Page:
Accelerate your transitions! Part Two: Swim to Bike
In part 1 of this series, we looked at how to effectively set up your transition area so that you can make a smooth and efficient transition to and from the bike into the run. By laying out your bike, helmet, shoes etc in a neat and logical way, you can shave precious seconds off your overall transition times – and thus race times!
But for many people, the hardest transition is actually getting out of the water and shedding the wetsuit, so today we’re going to look at coming into T1 (Transition 1 – swim to bike).
The preparation for a speedy T1 begins before you even start to put your wetsuit on. In order to get the suit off quickly, you need to minimize the chances of it getting caught on limbs and joints. Typical places for the wetsuit to get caught are: wrists, ankles, knees. To help avoid this there are a couple of different options you can try – one you definitely should do and the other could save you time, but carries a little bit of risk! As always, you follow my ‘advice’ at your own risk; don’t sue me for ruining your wetsuit!
Preparing the wetsuit for quick removal
Body Glide – a waxy substance that comes in a dispenser like a glide-on anti-persperant. Apply this liberally to your wrists and lower forearms, your knees and ankles. If you don’t wear calf guards, you can also apply to this area.
Baby Oil – I apply this to my arms and any parts of legs not covered by the Body Glide or clothing (including tops of feet). I also apply a thin layer of oil to the lower legs of my wetsuit when I put it on (think about it, your wetsuit goes inside out as you try to remove your feet, any lubrication here has to help…).
Vaseline – I also use this around my neckline as for some reason I can’t fully explain, I prefer it to Body Glide. Beware, however, that vaseline isn’t supposed to be terribly kind to wetsuits. I don’t think it’s a major issue, but make your own decision here.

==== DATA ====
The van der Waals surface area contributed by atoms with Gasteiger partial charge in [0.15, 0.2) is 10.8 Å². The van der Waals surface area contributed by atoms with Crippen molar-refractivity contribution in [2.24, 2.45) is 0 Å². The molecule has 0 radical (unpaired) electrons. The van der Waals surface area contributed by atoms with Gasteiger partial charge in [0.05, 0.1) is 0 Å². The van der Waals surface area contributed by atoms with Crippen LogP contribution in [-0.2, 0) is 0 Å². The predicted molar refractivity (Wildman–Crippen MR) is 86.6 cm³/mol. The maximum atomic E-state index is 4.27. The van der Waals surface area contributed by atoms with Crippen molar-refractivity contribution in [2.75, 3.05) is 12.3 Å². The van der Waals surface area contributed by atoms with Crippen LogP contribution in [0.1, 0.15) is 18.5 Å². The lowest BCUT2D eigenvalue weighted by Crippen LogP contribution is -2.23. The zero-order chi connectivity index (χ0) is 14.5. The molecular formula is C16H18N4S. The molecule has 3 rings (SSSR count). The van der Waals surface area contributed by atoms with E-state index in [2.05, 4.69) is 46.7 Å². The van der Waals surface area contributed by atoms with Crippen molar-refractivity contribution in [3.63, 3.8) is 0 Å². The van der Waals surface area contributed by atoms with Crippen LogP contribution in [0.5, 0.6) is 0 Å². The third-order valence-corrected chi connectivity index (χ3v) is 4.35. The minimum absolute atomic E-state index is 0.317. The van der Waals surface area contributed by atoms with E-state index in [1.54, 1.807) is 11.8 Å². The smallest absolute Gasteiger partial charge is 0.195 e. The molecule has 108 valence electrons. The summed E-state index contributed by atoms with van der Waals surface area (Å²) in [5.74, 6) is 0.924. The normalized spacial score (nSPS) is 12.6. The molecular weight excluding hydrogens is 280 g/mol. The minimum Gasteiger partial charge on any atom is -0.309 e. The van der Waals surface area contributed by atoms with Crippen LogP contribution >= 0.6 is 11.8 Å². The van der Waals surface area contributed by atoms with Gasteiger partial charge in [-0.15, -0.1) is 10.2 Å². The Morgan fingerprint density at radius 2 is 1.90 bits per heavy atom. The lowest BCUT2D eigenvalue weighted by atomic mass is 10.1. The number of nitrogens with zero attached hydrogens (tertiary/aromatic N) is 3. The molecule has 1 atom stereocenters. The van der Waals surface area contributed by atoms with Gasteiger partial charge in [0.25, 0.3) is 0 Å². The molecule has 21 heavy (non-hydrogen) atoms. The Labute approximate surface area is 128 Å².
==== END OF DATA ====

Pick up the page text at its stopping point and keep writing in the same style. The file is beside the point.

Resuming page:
Okay, so your body is now ready to get the wetsuit off quickly. But there is more that you can do to make things faster. The scary part is that it requires a sturdy and sharp pair of scissors…
Option 2 – do this at your own risk!
If you’re a short-arse like me, the chances are that when you bought your off-the-peg wetsuit, the legs came fully down to your ankles and the arms down to your wrists. Great for swimming; not so great for transition. Again, think about it, you’ve basically got a suit that’s lovely and tight around your legs and arms – which is not what we want for a quick removal!
Look at the ITU pros (Ironman can be a little different where a couple of seconds in transition might not make such a difference) and you will often see their wetsuit arms finish a good few inches above the wrist and the legs somewhere mid-calf. By cutting the suit at these points you effectively make the hand and feet apertures wider and this makes the suit faster to remove. Yes, you will lose a tiny bit of buoyancy, but you’d be hard pressed to notice the difference.
BUT BEWARE! You can’t just go cutting your wetsuit wherever you fancy! Doing this could lead to seams unravelling and all sorts of nastiness! It’s imperative that you only cut your suit where it is safe to do so. To check this out, turn the suit inside out and look for the seams that run up from the ankle and wrist openings. You should be able to see a thicker piece of what’s called ‘seam tape’ covering the first few inches of the seam (and then it will stop and you can see the thinner seam continue up the sleeve/leg).